- Created: Sunday, 29 November 2015 16:33
- Written by Charles Chinweizu
In July 2015, Jamaica dutifully repurchased a debt of $3bn from Venezuela. Jamaica borrowed $2bn on the international markets at interest rates of 6.75-7.875% (with a 10-year moratorium on payments, maturing in 2028 and 2045). Jamaica paid $1.5bn to Venezuela, who wrote-off the outstanding $1.5bn owed under a PetroCaribe accord, and boosted Jamaica’s reserves by $500m.
Venezuela’s PetroCaribe alliance, begun by Hugo Chavez in 2005, has supplied 18 neighbouring Caribbean and Central American countries with fuel and favourable terms for payment, such as low-interest rate loans, and invested in community projects for marginalised people including hospitals, schools, highways, and homeless shelters, as well as developing fuel supply and storage infrastructure. Unsurprisingly, it has been met with hostility from the US. Last January, Joe Biden referred to it as a ‘tool of coercion’, and Obama visited Jamaica in April to urge Jamaica and other members to leave the PetroCaribe Alliance in favour of his World Bank-funded investment plan, the Caribbean Energy Security Initiative.
Like many of the beneficiary countries, Jamaica can buy up to 23,000 barrels of oil a day from Venezuela. If the price is above $40 a barrel, Venezuela extends credit for between 30-70%, with a payment period of 25 years at 1% per year with a two-year moratorium on payments. When oil falls to $40 or below, the credit ranges between 5-25%, over 17 years at 2% interest.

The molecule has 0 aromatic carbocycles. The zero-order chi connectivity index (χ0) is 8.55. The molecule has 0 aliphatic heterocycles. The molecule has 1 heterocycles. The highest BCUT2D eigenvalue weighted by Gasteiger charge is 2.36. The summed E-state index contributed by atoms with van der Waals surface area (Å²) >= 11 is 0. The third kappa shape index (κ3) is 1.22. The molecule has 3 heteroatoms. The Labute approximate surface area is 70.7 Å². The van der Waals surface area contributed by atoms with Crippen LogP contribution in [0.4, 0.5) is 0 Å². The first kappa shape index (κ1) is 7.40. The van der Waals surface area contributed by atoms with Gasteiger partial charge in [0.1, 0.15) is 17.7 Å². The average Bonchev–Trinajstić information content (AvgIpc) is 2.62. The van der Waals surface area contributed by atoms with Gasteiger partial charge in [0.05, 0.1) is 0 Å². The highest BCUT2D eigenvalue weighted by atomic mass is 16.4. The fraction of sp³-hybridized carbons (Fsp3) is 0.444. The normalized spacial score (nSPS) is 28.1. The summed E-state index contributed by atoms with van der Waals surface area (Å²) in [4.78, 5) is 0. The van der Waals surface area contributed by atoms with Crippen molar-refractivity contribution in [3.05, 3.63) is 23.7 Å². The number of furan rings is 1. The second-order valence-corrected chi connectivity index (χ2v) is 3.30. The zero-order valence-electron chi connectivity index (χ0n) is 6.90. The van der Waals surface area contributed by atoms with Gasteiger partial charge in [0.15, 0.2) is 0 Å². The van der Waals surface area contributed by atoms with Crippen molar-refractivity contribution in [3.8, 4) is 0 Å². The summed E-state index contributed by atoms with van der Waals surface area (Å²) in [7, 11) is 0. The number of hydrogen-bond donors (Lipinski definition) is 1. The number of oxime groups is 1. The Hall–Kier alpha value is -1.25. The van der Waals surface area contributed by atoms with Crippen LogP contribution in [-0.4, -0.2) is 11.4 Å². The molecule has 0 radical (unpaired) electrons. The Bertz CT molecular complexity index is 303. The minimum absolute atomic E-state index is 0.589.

Jamaica’s PetroCaribe Development Fund, established in 2006, has funded projects such as the expansion of the country's rural and urban road networks, the upgrading of the Norman Manley International Airport, the Petrojam Refinery, the Falmouth Pier, and the Jamaica Urban Transit Company.
Nevertheless, the debt has piled up. However, Jamaica, under an IMF austerity agreement vice, may have just jumped from the frying pan into the fire. Jamaica is under pressure from the IMF to reduce its debt and maintain an annual primary budget surplus of 7.5%. Its growth is being stifled. Jamaica, like other Caribbean and Central American countries, is heavily energy-import dependent and needs secure and reliable energy sources. High energy costs have constrained Jamaica's manufacturing and the diversification of its economy.
Comparatively, the PetroCaribe debt at 1% interest would have cost Jamaica $30m in interest payments annually, $300m in 10 years or $750 m in 25 years. The new imperialist loan of $2bn at ~7% would cost $140 m annually, $1.4bn in 10 years, or $3.5bn in 25 years. The 10-year moratorium on debt servicing does mean an initial saving of $300m in interest payments, but at the end of 25 years, the total interest payments would then be $2.1bn, almost three times the debt of the PetroCaribe arrangement ($750m). This has rightly been denounced as ‘cosmetic economics’. If Jamaica’s economy doesn’t grow at an appropriate rate, there won’t be enough funds to service the IMF loans when they mature (2028 and 2045), meaning Jamaica having to issue more bonds to repay the debt, and being trapped in an endless, unsustainable debt cycle.
Venezuela’s PetroCaribe counters the capitalist rules that govern the global energy market, and promotes, on the basis of solidarity, the recovery and strengthening of sovereignty. Venezuela is the threat of a good example, and Jamaica the expendable pawn in the middle.